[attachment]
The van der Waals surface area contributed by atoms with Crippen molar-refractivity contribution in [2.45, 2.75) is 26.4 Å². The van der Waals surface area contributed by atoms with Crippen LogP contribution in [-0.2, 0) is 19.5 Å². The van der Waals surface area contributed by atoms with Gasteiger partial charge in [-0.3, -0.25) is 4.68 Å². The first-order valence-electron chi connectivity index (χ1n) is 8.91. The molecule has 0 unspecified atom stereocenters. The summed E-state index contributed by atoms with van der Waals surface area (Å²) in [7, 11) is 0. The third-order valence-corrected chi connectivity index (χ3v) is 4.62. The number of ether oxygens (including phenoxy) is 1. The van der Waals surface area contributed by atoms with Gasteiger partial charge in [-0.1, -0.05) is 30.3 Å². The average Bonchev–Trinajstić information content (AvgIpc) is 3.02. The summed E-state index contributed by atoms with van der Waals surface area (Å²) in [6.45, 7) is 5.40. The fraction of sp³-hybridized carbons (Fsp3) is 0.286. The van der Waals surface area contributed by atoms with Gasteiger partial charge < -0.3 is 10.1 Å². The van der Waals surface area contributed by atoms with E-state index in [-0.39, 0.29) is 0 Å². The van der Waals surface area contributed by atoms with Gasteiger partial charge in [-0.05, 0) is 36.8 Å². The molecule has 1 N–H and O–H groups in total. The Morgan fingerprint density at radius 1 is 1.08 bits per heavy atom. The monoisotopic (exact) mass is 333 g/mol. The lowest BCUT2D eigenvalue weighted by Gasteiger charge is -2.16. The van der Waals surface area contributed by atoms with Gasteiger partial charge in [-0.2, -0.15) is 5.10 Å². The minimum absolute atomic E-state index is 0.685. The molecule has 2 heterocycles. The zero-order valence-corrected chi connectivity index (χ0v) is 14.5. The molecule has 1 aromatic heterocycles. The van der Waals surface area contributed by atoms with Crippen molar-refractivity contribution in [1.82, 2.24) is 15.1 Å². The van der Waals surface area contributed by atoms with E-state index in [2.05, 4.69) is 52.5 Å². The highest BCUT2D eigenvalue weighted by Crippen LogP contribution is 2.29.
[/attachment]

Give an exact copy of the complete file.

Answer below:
The van der Waals surface area contributed by atoms with Crippen molar-refractivity contribution in [2.45, 2.75) is 26.4 Å². The van der Waals surface area contributed by atoms with Crippen LogP contribution in [-0.2, 0) is 19.5 Å². The van der Waals surface area contributed by atoms with Gasteiger partial charge in [-0.3, -0.25) is 4.68 Å². The first-order valence-electron chi connectivity index (χ1n) is 8.91. The molecule has 0 unspecified atom stereocenters. The summed E-state index contributed by atoms with van der Waals surface area (Å²) in [7, 11) is 0. The third-order valence-corrected chi connectivity index (χ3v) is 4.62. The number of ether oxygens (including phenoxy) is 1. The van der Waals surface area contributed by atoms with Gasteiger partial charge in [-0.1, -0.05) is 30.3 Å². The average Bonchev–Trinajstić information content (AvgIpc) is 3.02. The summed E-state index contributed by atoms with van der Waals surface area (Å²) in [6.45, 7) is 5.40. The fraction of sp³-hybridized carbons (Fsp3) is 0.286. The van der Waals surface area contributed by atoms with Gasteiger partial charge < -0.3 is 10.1 Å². The van der Waals surface area contributed by atoms with E-state index in [-0.39, 0.29) is 0 Å². The van der Waals surface area contributed by atoms with Gasteiger partial charge in [-0.05, 0) is 36.8 Å². The molecule has 1 N–H and O–H groups in total. The Morgan fingerprint density at radius 1 is 1.08 bits per heavy atom. The monoisotopic (exact) mass is 333 g/mol. The lowest BCUT2D eigenvalue weighted by Gasteiger charge is -2.16. The van der Waals surface area contributed by atoms with Gasteiger partial charge in [-0.2, -0.15) is 5.10 Å². The minimum absolute atomic E-state index is 0.685. The molecule has 2 heterocycles. The zero-order valence-corrected chi connectivity index (χ0v) is 14.5. The molecule has 1 aromatic heterocycles. The van der Waals surface area contributed by atoms with Crippen molar-refractivity contribution in [1.82, 2.24) is 15.1 Å². The van der Waals surface area contributed by atoms with E-state index in [2.05, 4.69) is 52.5 Å². The highest BCUT2D eigenvalue weighted by Crippen LogP contribution is 2.29.